Lyron Bentovin has stayed connected to Yale SOM in a variety of different ways since his graduation, most recently in working with the NYC chapter. Mentoring is another important aspect of how Lyron gives back to the school, and below he shares how his nearly six year mentoring relationship with Dave Kaczorowski ’07 has grown throughout the years. For his part, Dave wishes more people would take advantage of the student/alumni mentoring program and credits Lyron with introducing him to many of the industry relationships he has and uses today.
“Being a part of Yale SOM has impacted my life and career in many ways, but I believe the most significant impact was in defining my leadership style. My time at SOM taught me that being a leader is more than just making the right decision, being a leader means you have to understand the perspectives of all the stakeholders and be in a position to interact and impact all of them, while making decisions that maximize the overall value. I have practiced this philosophy throughout my career.”
What have you been up to since Graduation (career, volunteer work, personally)?
After graduation in 1997, I worked for 3 years as a management consultant with the Mitchell Madison Group (a Mckinsey spin-off). I believe management consulting is the perfect job coming out of business school. I got a chance to lead engagement teams solving challenging business problems in multiple industries and gain experiences I wouldn’t otherwise have access to. In 2000, I started working on an idea I developed to create physical retail presence for online brands. I joined up with a very talented team (including two SOM class mates) and together we raised the first round of financing, though unfortunately after the dot com bust in 2001, it was virtually impossible to raise the next round of financing and I had to shut the company down and move on. In late 2001, I saw significant opportunity to invest in small public companies that were “thrown out with the bath water” in the aftermath of the dot com bust. I formed a Hedge fund with a partner and for the next 7 years we looked for “under the radar” small cap opportunities. While investing in these small companies I started spending more time working and advising our portfolio CEOs. Over time, as I got more and more involved with these companies I got invited to serve on their boards and over the years I got to serve on multiple public and private company boards. In 2009, one of the companies I was on the board of went through a management transition and I was asked by the board to help the new CEO turn around the business as the company’s COO and CFO, a position I held until 2012. I am currently in the final stages of joining a boutique Investment bank as a partner with the intent of helping small public and private companies strategically position themselves for a successful exit. On a personal note, I am married to a Yale Law School Alum (met at Yale) and have two teenagers at home.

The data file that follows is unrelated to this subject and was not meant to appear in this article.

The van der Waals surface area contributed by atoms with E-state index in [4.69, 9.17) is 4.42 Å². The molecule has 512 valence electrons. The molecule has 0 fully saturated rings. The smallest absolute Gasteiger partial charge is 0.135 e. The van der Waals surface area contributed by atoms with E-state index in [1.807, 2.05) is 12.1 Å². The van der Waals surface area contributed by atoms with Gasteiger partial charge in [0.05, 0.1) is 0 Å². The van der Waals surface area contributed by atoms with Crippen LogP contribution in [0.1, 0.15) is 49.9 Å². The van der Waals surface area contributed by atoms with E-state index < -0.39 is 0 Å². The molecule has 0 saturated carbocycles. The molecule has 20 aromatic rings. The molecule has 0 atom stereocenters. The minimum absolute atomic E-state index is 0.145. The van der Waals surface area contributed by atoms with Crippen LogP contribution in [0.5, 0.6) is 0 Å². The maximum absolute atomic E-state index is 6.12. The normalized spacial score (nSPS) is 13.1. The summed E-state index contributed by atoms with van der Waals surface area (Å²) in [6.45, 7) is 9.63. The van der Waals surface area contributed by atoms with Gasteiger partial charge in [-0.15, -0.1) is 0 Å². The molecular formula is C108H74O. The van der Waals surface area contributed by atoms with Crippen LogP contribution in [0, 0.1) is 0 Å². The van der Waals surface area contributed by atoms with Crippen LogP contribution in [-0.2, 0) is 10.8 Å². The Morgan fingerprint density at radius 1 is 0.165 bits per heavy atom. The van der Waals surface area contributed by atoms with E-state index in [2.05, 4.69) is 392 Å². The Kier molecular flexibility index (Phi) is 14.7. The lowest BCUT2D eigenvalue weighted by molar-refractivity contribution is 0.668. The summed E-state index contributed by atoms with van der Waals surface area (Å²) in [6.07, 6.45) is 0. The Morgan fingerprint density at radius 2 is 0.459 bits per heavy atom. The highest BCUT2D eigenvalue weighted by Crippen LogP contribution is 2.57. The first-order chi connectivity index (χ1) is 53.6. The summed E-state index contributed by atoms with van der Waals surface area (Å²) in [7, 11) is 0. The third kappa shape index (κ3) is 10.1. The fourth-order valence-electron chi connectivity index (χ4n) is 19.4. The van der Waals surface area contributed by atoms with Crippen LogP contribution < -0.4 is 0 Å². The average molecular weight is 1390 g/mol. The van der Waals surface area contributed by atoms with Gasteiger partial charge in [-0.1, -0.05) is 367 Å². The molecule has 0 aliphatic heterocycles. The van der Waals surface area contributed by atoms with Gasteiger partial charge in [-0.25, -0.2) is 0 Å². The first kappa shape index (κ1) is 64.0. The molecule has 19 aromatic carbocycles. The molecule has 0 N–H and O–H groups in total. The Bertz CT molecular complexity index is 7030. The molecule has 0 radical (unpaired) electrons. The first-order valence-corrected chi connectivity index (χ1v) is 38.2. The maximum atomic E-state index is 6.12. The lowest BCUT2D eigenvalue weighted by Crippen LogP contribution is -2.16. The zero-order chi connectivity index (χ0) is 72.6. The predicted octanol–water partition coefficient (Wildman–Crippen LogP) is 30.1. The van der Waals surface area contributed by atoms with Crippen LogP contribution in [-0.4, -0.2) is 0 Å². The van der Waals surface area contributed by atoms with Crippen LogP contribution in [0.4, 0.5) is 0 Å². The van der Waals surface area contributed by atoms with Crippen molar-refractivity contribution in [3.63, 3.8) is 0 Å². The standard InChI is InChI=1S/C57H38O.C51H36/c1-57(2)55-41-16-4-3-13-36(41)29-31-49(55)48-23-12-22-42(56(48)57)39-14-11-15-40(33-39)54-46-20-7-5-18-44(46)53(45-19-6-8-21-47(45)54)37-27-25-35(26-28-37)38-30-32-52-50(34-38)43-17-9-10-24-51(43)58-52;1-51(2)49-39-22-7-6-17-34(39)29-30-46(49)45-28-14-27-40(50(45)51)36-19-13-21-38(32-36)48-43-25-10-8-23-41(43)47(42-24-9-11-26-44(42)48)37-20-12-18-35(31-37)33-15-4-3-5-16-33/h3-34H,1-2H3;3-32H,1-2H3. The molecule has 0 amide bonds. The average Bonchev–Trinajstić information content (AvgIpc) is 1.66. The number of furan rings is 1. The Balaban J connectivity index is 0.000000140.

How/Why do you stay engaged with SOM as an alum?
Over the years I have stayed connected with SOM in a variety of ways, I have interviewed candidates, was a mentor and advisor to many students over the years, I hired SOM students for summer internships and I was an evaluator and coach for the Nonprofit business plan competition for multiple years. Whenever SOM representatives came to visit San Francisco (and now New York) I try and participate in meetings whenever I can.
Why did you get involved with the mentoring program and how has your relationship with your mentee evolved over the past few years?
The mentoring program did not exist when I was at SOM, so when I heard about it I thought it was an excellent addition to the program and I immediately signed up. My first mentee was Dave Kaczorowski ‘07, then a second year student. I initially worked with Dave on his full time job search giving him advice, reviewing his materials, and helping to prepare him for interviews. When Dave moved to the Bay Area, we started getting together on a regular basis and over the years our relationship evolved from a mentor/mentee relationship to being friends. I have since moved to New Jersey, but Dave and I still meet when I visit San Francisco and we communicate regularly by Skype and phone.
If you could tell a current Yale SOM student one thing, what would it be?
You will never get to experience so many smart people with so many diverse perspectives and experiences. Get to know your classmates, on and off campus, and you will get your true SOM education and make friends for life.
What excites you the most about the changes happening around SOM?
There are so many exciting developments at SOM, but for me the most exciting development is the new integrated curriculum. I believe the integrated curriculum puts SOM at the forefront of global business education, giving the students a chance to see that what they learn in the classroom applies to the real world.